For blogpost #100 I was able to invite political scientist and WTO-expert Angela Geck (pictured) to contribute a guest editorial. Why is this contribution of high relevance for a blog on migration and development? For once, the WTO will be met by two weeklong counter-events, not unlike the ones at the UN-HLD, GFMD etc. I reported from. Unlike those, in Bali migrant organisations will be only part of larger cross-sectoral networks, but still play an important role (more on that here https://gfmd2010.wordpress.com/2013/10/07/post-hld2013-whats-next-wto-and-more/ and in an upcoming post).
In addition, when discussing the WTO with Angela Geck, who is my colleague at the department of International Relations at the University of Freiburg, we often notice that we come from two fairly different perspectives: While the Civil Society organisations I research paint the organisation basically as one of the sources of all evil, WTO-researchers like her rather see a inefficient organisation that does not get its act together. No matter the perspective, it is important to learn what will be on the agenda in Bali:
The WTO Ministerial Conference in Bali– Will the Doha-Round overcome its impasse?
By Angela Geck*
The current negotiation round of the World Trade Organization (WTO), the Doha Development Round, was launched in 2001, but has been more or less in a deadlock since 2008. At the last Ministerial Conference, which took place in December 2011 in Geneva, Switzerland, then Director-General of the organization, Pascal Lamy, officially declared that the round was at an impasse. Since then, member governments have scrambled to pick up the pieces and save the WTO’s mission of liberalizing world trade. They have unraveled the Doha Agenda, which included further liberalization steps in trade in goods, agriculture, and services as well as numerous rule-making issues, and are now trying to tie smaller packages containing issues which they might then actually be able to adopt.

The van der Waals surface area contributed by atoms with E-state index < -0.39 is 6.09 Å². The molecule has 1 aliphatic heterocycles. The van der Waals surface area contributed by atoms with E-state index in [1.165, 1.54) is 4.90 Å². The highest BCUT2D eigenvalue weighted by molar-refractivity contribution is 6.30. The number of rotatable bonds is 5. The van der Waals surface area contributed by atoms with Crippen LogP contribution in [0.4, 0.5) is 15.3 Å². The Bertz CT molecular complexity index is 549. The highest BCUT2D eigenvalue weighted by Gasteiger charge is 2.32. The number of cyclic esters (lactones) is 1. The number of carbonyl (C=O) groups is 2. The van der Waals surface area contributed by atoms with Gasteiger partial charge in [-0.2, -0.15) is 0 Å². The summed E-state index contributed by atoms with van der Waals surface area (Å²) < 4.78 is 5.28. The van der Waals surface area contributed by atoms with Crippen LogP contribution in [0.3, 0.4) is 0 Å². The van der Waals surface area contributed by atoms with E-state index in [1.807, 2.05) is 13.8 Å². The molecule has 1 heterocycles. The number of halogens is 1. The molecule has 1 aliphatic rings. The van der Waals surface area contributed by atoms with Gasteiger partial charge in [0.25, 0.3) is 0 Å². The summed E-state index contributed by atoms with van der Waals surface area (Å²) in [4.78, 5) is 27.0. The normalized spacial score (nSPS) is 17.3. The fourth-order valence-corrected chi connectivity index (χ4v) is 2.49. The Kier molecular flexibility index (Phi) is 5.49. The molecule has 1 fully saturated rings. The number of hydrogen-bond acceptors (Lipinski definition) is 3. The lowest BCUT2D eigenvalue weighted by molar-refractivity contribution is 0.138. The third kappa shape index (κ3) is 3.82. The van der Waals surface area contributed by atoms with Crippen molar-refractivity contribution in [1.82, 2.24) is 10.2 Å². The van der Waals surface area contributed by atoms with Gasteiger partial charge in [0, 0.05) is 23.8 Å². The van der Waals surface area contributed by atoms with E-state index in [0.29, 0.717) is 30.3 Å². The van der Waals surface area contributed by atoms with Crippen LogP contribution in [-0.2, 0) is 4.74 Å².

Trade ministers of the member states will gather for the 2013 WTO Ministerial Conference 3-6 December in Bali, Indonesia. As of today, their diplomats at the headquarters of the organization in Geneva are still struggling to put together a package of decisions to be concluded at the Ministerial. The success of the Ministerial depends on their agreement, as Director General Roberto Azevêdo has made it clear that the Bali Ministerial is not to be a “negotiation conference” which would run the risk of another public failure like 1999 in Seattle and 2003 in Cancún. Only if negotiators can reach agreement on a “Bali Package” before the conference is officially opened by Gita Irawan Wirjawan, the Indonesian Trade Minister chairing the Ministerial, will decisions be tabled in Bali.